Doctor examining child
Sasha Suzi

While members of Congress are preoccupied with tax reform, millions of American children, including thousands of kids in Montana, are at urgent risk of losing their health care coverage due to congressional inaction.

Congress will be in session for only two more weeks this month before recessing for the rest of the year. They must not fail to renew funding for the federal Children’s Health Insurance Program before they leave Washington, D.C.

It is unacceptable that CHIP was allowed to expire at the end of September, but at least most states had set aside enough funding to extend coverage for a few more months. Now that money is running out – and time is running out for the nearly 9 million children in the United States who are covered by CHIP.

In Montana, nearly 24,000 children count on CHIP to help their families pay for their health care. If Congress fails to act within the next couple of weeks, the families of these children will be sent letters from the Montana Department of Public Health and Human Services informing them that the program will have no funding left after January.

The federal government provides the bulk of funding for CHIP, with states contributing about 15 percent of the total cost and parents whose children are covered by CHIP paying an average of $150 per child per year, according to estimates by the nonpartisan Medicaid and CHIP Payment and Access Commission.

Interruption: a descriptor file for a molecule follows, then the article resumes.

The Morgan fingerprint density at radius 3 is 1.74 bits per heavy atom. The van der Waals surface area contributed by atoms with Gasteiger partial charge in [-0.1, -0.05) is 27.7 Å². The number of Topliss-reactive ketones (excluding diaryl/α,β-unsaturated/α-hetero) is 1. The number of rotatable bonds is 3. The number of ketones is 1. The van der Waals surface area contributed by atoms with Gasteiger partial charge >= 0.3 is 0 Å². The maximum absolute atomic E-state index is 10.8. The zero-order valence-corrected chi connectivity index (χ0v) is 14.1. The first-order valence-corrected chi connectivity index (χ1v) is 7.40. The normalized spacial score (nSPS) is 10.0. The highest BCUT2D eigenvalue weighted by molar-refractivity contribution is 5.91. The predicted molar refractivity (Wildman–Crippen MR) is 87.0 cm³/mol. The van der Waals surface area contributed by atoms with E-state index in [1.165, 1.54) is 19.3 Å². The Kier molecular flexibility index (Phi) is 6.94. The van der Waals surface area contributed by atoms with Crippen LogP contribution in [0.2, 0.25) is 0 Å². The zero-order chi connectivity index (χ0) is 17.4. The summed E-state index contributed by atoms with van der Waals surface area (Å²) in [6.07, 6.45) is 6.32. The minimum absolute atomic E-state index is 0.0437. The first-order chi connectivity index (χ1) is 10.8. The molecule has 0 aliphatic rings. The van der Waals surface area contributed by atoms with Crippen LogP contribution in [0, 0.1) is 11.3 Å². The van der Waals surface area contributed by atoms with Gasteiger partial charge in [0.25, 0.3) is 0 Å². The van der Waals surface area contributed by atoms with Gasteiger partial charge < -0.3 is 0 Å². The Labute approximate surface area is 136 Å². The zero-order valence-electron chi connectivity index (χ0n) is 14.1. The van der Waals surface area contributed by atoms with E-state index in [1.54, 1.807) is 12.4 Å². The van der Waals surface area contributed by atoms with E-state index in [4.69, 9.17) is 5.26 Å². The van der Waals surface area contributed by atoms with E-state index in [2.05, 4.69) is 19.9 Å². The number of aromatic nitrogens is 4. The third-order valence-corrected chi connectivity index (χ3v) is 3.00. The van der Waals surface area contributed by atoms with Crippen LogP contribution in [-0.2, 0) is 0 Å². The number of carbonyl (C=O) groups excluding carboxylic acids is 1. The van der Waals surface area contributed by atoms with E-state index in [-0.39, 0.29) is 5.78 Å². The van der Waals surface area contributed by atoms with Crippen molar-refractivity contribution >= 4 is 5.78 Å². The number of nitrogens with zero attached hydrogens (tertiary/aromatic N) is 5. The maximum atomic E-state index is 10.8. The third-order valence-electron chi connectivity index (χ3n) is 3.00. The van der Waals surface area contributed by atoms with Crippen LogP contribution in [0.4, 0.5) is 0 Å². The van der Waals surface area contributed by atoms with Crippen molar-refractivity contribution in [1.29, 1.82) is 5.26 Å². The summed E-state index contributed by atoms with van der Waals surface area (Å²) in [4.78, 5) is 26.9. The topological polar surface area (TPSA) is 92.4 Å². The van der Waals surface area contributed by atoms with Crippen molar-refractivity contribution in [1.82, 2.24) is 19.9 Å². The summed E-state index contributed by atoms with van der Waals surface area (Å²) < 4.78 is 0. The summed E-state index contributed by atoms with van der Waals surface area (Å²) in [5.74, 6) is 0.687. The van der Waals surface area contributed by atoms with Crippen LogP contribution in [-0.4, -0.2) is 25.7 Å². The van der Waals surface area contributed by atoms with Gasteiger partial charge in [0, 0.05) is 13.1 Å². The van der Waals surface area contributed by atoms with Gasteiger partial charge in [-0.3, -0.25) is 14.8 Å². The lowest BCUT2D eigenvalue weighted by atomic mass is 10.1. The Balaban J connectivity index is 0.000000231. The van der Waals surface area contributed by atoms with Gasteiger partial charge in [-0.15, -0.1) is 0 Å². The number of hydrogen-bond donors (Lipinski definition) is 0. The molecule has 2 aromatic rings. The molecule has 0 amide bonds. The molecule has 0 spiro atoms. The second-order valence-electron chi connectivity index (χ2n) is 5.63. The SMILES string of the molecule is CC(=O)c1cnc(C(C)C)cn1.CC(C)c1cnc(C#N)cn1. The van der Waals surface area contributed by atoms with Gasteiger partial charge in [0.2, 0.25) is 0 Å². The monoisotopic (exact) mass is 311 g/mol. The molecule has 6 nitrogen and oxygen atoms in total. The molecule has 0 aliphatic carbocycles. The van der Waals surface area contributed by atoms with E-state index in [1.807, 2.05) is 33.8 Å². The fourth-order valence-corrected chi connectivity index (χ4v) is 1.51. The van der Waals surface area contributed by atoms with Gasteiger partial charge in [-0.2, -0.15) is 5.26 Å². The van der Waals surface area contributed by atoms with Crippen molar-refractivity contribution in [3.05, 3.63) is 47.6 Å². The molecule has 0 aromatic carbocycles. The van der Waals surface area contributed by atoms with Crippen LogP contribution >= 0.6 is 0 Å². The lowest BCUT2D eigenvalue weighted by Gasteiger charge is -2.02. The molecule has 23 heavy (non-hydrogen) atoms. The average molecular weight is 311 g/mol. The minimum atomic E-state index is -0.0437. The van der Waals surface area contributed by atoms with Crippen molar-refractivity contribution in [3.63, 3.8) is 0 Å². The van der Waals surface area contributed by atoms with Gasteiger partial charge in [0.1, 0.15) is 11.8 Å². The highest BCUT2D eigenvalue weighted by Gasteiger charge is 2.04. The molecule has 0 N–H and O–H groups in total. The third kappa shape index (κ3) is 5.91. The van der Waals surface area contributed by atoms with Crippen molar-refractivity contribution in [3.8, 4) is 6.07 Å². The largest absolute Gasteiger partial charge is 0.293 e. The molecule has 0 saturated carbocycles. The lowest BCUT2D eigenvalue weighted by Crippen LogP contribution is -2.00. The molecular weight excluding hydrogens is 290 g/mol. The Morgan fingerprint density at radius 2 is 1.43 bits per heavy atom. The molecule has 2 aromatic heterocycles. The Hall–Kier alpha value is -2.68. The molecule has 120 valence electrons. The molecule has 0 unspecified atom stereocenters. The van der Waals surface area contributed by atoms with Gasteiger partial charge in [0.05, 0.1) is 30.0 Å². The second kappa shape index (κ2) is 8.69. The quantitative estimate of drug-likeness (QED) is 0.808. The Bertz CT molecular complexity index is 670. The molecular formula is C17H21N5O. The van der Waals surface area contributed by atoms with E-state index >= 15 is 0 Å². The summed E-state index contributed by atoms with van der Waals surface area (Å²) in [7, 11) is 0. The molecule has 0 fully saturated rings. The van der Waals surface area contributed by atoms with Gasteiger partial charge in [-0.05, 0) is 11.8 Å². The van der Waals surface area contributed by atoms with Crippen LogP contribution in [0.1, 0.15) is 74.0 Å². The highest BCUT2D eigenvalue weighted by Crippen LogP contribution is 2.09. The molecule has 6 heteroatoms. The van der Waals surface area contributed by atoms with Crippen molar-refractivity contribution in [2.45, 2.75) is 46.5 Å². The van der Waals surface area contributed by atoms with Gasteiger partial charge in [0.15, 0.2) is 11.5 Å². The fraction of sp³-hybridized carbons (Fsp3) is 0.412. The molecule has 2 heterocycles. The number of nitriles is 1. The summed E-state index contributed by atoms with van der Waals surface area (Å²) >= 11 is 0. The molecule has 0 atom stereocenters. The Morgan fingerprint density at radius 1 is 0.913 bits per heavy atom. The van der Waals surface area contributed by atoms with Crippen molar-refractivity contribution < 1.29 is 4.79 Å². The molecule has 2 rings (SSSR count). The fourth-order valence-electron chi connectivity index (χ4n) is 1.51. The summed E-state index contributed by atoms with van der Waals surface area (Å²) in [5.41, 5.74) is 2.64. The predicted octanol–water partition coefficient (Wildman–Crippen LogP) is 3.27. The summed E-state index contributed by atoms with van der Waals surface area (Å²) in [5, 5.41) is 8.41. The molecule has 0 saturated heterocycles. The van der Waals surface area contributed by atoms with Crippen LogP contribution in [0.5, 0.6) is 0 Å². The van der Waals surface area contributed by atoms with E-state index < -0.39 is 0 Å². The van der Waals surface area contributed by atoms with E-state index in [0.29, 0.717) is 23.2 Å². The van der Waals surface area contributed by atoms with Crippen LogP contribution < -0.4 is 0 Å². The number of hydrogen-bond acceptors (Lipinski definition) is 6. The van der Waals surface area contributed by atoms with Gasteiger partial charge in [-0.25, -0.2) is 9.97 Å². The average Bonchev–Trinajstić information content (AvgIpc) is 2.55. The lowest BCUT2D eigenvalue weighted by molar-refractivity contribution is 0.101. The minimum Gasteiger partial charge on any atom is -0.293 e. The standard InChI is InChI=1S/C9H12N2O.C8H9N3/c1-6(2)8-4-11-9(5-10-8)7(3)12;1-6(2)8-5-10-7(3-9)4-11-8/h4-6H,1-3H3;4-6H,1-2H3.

In Montana, CHIP is part of the larger Healthy Montana Kids program, which also includes Children’s Medicaid. Those with incomes up to $261 percent of the federal poverty level ($64,206 a year for a two-parent, two-child family) may qualify for CHIP, and those with incomes up to 143 percent of the federal poverty level ($35,178 for a two-parent, two-child family) may qualify for coverage under Medicaid expansion.

All told, more than 123,000 children in Montana – one out of every three children in the state – is covered through Healthy Montana Kids. According to the Montana Budget and Policy Center, the program covers 71 percent of children living in or near poverty, half of all children with disabilities or other special health care needs, and all of the children in state foster care (there were more than 3,000 at last count).

Thanks in large part to the Healthy Montana Kids program, 92 percent of children in Montana have health insurance, and therefore, access to health care. The Montana Budget and Policy Center has compiled research that shows this coverage:

  • leads to better health in adulthood – including lower blood pressure, fewer hospitalizations, and even fewer deaths in adulthood;
  • improves the likelihood of high school graduation and college attendance;
  • reduces bankruptcies, thereby improving families’ financial stability, and 
  • benefits Montana schools, which receive $55 million in Medicaid funds – $36 million of which is federal – and use this funding to hire school health care staff as well as pay for health supplies that benefit all children.